The Usual Rules by Joyce Maynard was originally published in 2003. My hardcover copy is 390 pages. To summarize the plot as simply as possible,Wendy is a thirteen year old who lives with her mother, stepfather, and half-brother in NYC. Wendy's mother dies in the 9/11 attack on the WTC and she ends up moving to Davis, CA, to live with her father, with whom she has had very limited contact in the last several years. The Usual Rules is about Wendy's healing, search for inner strength, and a realization what defines a family.
Maynard's Looking Back was a book I read right after it was published back in the 70's and it hit a chord with me at that time. Then I recently read her memoir, At Home in the World, but I have never read any of her fiction. After reading many rave reviews of The Usual Rules, I decided to give it a try.
Maynard is a compelling story teller and a good writer - IF you can overlook her lack of standard punctuation, like quotation marks for dialogue. (I did find this very distracting at times.) There were also details and characters in the story that stretch credibility. The whole novel reads like a YA novel, which it is considered to be by some, and people and reactions are very idealized. Character flaws are there, but somehow they have a glossy sheen to them rather than being real and gritty. When Wendy is skipping school, wandering alone around Davis or in San Francisco (at night), meeting people and she experiences no negative consequences, it didn't ring true. I also would not give it to a young teen to read.
But what really bothered me the most was the use of the 9/11 attack on the WTC as a vehicle to explore grief in a young teen who loses her mother. Considering the publication date, 2003, it seems opportunistic. After reading the first 50 pages, I had to turn to the back of the book and read Maynard's Afterword and Acknowledgements to see that she had talked to some teens who lost parents. But I still almost set the book aside for that reason alone. The names of the victims of the 9/11 attack are known and the wound is still raw in many across the country. I wish that Maynard had created a car accident or some other way to explore grief in this character and her family. I would not have read this book in 2003.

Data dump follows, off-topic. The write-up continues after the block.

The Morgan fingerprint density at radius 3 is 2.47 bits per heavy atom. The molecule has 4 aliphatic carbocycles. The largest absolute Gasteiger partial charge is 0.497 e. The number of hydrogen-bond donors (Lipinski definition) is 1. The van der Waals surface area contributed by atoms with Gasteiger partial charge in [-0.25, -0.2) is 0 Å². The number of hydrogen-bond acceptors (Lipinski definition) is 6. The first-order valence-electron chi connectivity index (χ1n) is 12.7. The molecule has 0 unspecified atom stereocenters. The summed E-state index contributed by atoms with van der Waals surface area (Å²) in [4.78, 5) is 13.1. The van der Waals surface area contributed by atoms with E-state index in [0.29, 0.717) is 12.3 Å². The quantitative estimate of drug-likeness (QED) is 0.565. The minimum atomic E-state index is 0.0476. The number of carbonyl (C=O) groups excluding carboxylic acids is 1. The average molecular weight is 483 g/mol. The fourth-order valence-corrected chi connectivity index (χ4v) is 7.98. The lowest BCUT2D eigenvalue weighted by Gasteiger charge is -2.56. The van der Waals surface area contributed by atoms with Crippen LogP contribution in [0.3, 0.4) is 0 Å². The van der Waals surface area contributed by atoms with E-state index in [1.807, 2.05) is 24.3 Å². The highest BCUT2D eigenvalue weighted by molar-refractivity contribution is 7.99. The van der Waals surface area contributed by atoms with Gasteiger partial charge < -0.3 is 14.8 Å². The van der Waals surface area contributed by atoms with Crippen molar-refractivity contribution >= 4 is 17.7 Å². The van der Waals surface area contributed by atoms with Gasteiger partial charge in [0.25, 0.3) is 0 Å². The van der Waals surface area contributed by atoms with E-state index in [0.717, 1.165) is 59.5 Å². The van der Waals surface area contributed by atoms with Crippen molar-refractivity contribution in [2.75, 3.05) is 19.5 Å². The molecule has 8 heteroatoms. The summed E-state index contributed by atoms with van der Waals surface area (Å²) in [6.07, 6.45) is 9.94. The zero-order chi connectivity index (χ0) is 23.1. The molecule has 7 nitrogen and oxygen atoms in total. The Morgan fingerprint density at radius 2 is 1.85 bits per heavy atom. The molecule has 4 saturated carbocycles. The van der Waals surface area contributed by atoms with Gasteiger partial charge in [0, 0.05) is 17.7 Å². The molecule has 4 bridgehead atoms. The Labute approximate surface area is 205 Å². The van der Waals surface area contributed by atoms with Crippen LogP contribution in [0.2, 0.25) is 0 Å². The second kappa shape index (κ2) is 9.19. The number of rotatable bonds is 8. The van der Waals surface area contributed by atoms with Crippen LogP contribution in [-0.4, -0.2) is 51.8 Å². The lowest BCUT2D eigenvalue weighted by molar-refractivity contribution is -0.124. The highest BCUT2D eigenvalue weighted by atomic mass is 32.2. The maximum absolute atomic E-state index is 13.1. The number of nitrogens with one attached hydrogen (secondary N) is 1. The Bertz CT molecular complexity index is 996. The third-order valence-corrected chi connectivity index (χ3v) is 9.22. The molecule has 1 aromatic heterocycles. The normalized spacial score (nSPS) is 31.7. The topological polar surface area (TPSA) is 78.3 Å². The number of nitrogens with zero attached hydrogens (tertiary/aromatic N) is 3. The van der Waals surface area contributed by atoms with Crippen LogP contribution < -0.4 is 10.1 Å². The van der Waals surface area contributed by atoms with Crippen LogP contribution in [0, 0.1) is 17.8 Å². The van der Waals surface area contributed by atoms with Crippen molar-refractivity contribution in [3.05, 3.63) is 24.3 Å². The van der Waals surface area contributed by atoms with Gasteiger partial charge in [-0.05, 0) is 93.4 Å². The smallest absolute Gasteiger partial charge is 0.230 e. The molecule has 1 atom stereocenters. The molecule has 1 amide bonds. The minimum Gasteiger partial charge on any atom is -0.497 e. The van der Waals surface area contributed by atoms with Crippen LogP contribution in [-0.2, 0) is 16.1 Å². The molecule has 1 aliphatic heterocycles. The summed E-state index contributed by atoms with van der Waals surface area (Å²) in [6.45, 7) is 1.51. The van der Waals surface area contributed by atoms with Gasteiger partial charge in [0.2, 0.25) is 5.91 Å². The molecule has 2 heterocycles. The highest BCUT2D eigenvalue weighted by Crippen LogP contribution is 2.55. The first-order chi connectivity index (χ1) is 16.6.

But I did finish The Usual Rules now. It is a very compelling book in spite of it's flaws. I'm rating it a 4.
" It was a story Wendy knew well, how she got her name." first sentence
"Later, she would consider what she was doing at the exact second it happened." pg. 21
"Treats made trouble, just like she said." pg. 29
"They didn't know much, but they knew a plane had crashed into one of the World Trade Center towers. Her mother's building." pg. 30
"Does God know about this? Louie asked." pg. 37
"More and more lately, Wendy found herself feeling like a person in a play who's trying to remember her lines." pg. 75
"In September, everything she loved - songs on the radio and clothes and flavors of ice cream and types of dogs, leaf piles and roller skates and skating, and Japanese animation movies and sushi and shopping and the clarinet and splashing in the waves at Nantucket with her brother - had melted away, not gone maybe, but this was almost worse: still there, but robbed of any capacity to give pleasure, like a soup with so many ingredients that, in the end, it tastes of nothing, like what happens when you mix all the wonderful colors of paint and it turns out that together what they add up to is brown." pg. 227